This year many of our youngest children have been traveling and there has been lots of conversation about vacations and trips to visit family. We often talk about how children traveled: Was it so far away that you took an airplane? Could you drive? Did you need to sleep away from home? Where did you sleep? Did you go over the ocean or over land? As we talk together, our classroom globe is featured and we help children find where we are now as well as where they traveled, so that we can show how far the trip was on the map. This informal and often spontaneous conversation also leads to questions about the globe itself, and we often talk about the symbols children notice, whether they show land forms, water, continents, animals that live nearby, etc.

Teachers decided to see if a more formal project might develop from this interest. We decided to start by asking families to help by sharing places around the world that are important to each child’s family identities. We posted this information in each location on 2 huge hallway maps – one of the United States and one of the world. And as information came in, we began our project by taking children out into the hallway to find their names and notice all the places associated with their families.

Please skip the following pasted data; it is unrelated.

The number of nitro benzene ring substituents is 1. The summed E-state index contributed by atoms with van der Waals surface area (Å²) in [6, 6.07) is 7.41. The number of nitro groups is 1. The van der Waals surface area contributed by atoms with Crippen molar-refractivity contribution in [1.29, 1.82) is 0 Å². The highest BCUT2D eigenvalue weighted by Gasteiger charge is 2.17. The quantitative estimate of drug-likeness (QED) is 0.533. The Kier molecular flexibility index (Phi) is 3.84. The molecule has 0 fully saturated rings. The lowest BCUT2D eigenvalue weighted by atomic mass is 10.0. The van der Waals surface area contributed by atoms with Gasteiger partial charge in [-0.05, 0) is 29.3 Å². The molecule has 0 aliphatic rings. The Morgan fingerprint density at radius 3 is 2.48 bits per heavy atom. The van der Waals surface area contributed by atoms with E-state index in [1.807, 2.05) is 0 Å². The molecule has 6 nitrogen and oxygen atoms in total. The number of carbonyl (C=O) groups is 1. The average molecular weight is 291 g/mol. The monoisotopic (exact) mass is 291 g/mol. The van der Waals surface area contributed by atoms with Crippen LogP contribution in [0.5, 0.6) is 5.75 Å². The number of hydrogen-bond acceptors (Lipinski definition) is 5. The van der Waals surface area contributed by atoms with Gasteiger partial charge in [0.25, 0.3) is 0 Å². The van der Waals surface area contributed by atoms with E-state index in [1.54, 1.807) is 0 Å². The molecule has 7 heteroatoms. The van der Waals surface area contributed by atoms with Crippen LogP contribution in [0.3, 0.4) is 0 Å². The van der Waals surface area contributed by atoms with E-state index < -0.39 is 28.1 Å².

What a powerful beginning this turned out to be! For some children, finding their names and the names of countries important to family members has been the primary focus. For others, the interest has been in the maps themselves: Why is a globe round and this world map flat? Why does the United States look so big on this map and so small on this one? We live in Massachusetts – where is it on this map? Why can’t I find my house on the map? Why are there dots or lines or bumps? Blue is the water – there is land and water. What makes this place an island?

Our next step was to invite children to work together on a map of our classroom. Because so few children are representational in their drawings now, we used shapes as symbols for our table surfaces, hoping that would help children visualize our classroom activity centers and other features. Children looked around the room as we decided the best shape for each area and how to place it. We noticed the shape of our whole room – where the shorter and longer walls are. We found doorways together and noticed that only one wall has windows. When children weren’t sure, we walked over to the room area in question with our map, comparing what we placed with what we saw in our classroom space.